A flat surface is good for fielders, but not pitchers.
Take a look at any infielder, like a shortstop or third baseman fielding a ball then sending that ball to first across the infield, and you’ll see your posture. Besides the leg lift, your body’s posture is that of an infielder.
An infielder starts his/her toss off the back leg, then completes much of his/her toss (not pitch) while somewhat centering his/her balance. In fact, a good infielder’s throw can have stability by planting the front and back feet so a line can almost be drawn right down the center of the player just prior and during the throw.
Pitchers on the other hand don’t throw, we pitch. In doing so, we follow what Roger has pointed out. We pitch off our front leg, exclusively. All our presentation is “prepped” toward our forward motion for that final report off that front leg.
Obviously, there’s a lot more to this than I’m narrating here. In essence, if you maintain your composure to drive forward, keeping your upper body in the pitch … and down, exchanging your glove shoulder for your pitching shoulder, NOT popping up at the end of your pitching cycle, you’ll be able to train yourself to repeat this part of your pitching cycle and deliver strikes, a greater percentage of the time.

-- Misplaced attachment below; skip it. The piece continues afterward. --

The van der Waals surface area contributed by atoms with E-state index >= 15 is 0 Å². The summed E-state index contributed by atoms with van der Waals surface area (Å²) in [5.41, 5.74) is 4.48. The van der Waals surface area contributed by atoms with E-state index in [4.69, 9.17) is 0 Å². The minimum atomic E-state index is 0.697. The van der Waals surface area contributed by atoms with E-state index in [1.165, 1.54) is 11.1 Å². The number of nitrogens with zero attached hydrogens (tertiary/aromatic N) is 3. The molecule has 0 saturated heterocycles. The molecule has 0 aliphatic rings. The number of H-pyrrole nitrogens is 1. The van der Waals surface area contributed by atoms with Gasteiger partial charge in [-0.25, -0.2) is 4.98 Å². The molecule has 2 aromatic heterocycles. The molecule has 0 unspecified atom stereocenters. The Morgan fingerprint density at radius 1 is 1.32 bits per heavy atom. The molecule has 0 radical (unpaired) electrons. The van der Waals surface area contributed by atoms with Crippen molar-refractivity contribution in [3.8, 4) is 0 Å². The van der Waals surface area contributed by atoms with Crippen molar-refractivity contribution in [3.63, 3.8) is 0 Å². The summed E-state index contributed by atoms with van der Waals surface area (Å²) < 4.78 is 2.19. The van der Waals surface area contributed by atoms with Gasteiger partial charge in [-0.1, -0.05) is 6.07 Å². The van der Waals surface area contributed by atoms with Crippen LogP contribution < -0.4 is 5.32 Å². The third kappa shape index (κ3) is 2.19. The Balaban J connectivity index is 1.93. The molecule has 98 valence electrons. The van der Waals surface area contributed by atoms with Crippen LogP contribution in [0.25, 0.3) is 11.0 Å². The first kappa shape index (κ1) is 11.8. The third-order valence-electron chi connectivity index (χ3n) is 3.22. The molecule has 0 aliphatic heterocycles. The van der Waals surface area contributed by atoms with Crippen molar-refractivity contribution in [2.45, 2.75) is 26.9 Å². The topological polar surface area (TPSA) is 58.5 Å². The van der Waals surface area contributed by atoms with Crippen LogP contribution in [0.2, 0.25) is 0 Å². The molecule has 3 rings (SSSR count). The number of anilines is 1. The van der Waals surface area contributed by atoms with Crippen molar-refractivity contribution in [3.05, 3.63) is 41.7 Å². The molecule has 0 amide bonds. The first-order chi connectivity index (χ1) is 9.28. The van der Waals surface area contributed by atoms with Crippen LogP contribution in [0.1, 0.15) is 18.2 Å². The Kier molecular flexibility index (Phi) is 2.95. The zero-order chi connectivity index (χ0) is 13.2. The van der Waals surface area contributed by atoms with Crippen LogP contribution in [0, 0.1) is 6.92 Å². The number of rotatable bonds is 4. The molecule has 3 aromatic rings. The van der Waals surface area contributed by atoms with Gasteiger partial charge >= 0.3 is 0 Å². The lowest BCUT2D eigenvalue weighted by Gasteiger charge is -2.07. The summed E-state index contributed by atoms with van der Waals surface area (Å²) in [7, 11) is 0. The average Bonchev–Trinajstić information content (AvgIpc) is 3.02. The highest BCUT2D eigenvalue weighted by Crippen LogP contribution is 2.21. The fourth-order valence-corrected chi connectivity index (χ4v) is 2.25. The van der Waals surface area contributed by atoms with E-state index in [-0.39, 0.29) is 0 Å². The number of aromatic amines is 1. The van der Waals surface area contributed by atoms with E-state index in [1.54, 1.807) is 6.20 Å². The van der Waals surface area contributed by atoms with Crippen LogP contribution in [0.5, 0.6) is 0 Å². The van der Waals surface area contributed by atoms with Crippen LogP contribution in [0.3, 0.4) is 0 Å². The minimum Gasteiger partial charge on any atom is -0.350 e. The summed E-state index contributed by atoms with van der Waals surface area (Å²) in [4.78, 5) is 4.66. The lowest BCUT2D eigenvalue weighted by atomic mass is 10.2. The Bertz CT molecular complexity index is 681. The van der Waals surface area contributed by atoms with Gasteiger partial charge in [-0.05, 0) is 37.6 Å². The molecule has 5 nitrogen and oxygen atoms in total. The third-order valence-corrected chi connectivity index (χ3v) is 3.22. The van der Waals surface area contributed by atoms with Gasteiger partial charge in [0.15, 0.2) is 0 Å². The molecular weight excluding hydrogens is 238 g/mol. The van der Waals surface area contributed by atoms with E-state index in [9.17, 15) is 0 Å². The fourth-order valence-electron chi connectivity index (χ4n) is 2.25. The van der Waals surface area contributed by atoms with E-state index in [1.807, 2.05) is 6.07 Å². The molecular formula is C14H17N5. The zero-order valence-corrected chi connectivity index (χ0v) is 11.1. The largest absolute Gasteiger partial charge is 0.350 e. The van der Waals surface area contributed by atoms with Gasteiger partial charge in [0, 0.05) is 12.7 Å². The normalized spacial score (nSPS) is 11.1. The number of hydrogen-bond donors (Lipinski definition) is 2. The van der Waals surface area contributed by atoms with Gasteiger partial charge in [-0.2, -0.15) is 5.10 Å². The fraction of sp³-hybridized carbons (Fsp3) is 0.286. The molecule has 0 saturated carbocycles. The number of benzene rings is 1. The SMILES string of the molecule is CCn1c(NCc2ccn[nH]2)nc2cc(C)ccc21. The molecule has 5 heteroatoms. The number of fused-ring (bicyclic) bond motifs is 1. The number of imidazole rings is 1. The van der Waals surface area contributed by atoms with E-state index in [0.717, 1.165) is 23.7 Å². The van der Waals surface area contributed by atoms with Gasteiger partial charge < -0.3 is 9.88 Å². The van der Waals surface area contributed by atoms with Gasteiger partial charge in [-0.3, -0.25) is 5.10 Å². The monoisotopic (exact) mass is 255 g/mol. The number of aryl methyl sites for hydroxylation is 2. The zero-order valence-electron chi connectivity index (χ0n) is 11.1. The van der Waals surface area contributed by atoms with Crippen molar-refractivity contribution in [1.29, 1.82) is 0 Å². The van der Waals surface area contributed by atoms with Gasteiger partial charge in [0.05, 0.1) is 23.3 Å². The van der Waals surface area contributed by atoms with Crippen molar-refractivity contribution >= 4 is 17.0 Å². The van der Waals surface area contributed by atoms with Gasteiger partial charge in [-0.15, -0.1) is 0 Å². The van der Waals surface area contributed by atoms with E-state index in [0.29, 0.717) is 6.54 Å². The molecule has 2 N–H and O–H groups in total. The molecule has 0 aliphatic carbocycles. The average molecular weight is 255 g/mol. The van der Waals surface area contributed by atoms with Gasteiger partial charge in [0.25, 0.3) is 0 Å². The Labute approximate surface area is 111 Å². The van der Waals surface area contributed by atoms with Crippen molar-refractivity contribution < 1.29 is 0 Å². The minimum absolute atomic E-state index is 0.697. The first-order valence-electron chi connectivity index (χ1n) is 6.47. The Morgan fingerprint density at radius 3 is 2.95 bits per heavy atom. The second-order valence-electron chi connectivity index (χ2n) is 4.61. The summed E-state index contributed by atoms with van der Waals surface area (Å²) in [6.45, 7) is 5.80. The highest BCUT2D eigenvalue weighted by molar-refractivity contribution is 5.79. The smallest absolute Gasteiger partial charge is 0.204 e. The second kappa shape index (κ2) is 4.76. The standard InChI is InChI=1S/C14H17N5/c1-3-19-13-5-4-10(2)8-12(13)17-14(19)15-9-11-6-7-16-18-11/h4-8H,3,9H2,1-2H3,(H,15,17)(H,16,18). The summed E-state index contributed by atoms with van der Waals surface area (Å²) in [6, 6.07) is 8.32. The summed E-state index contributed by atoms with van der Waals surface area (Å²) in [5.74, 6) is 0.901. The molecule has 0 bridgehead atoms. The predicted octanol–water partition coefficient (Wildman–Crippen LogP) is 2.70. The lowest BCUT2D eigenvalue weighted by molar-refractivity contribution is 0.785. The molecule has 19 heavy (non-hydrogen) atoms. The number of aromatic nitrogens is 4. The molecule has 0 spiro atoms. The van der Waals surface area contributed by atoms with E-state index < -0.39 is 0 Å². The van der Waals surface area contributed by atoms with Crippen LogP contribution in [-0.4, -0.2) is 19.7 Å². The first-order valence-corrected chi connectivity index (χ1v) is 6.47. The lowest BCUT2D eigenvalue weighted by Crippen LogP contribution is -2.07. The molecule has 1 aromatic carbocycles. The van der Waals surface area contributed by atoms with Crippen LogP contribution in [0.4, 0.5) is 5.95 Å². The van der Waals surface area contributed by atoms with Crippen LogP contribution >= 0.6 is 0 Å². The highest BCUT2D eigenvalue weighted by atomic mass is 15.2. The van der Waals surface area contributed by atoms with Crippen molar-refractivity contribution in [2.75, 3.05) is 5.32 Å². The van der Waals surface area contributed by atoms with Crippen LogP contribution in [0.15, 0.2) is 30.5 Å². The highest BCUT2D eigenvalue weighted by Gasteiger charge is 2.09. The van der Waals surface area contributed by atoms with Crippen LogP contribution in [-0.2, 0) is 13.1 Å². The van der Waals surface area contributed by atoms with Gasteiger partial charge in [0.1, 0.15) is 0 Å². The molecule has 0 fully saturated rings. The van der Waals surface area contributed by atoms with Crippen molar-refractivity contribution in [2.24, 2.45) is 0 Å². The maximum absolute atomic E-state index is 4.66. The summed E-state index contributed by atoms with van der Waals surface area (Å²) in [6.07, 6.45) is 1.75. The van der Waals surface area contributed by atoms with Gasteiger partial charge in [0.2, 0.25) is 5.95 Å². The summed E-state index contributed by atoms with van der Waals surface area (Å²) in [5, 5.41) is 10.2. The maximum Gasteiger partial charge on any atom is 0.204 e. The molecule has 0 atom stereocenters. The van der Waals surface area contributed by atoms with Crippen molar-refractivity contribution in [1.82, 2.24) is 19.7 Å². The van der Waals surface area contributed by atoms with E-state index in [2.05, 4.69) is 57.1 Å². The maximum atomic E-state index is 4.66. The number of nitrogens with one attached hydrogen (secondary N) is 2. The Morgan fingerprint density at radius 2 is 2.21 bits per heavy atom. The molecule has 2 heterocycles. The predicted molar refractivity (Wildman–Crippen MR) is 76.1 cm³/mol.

Find yourself a gentle incline somewhere in a park or anywhere else with the landscaping that I just described. Slowly go through your motion, like you did here in your video. Concentrate on what Roger and I suggested. Take video and present it here. We’ll take it one step at a time and explain how you can take advantage of that athlete’s composure that you bring to the field.
A small suggestion - relax a bit more. You seem a little tense and stiff in your video. I know sometimes taking video of yourself does that, the tense and stiffness part.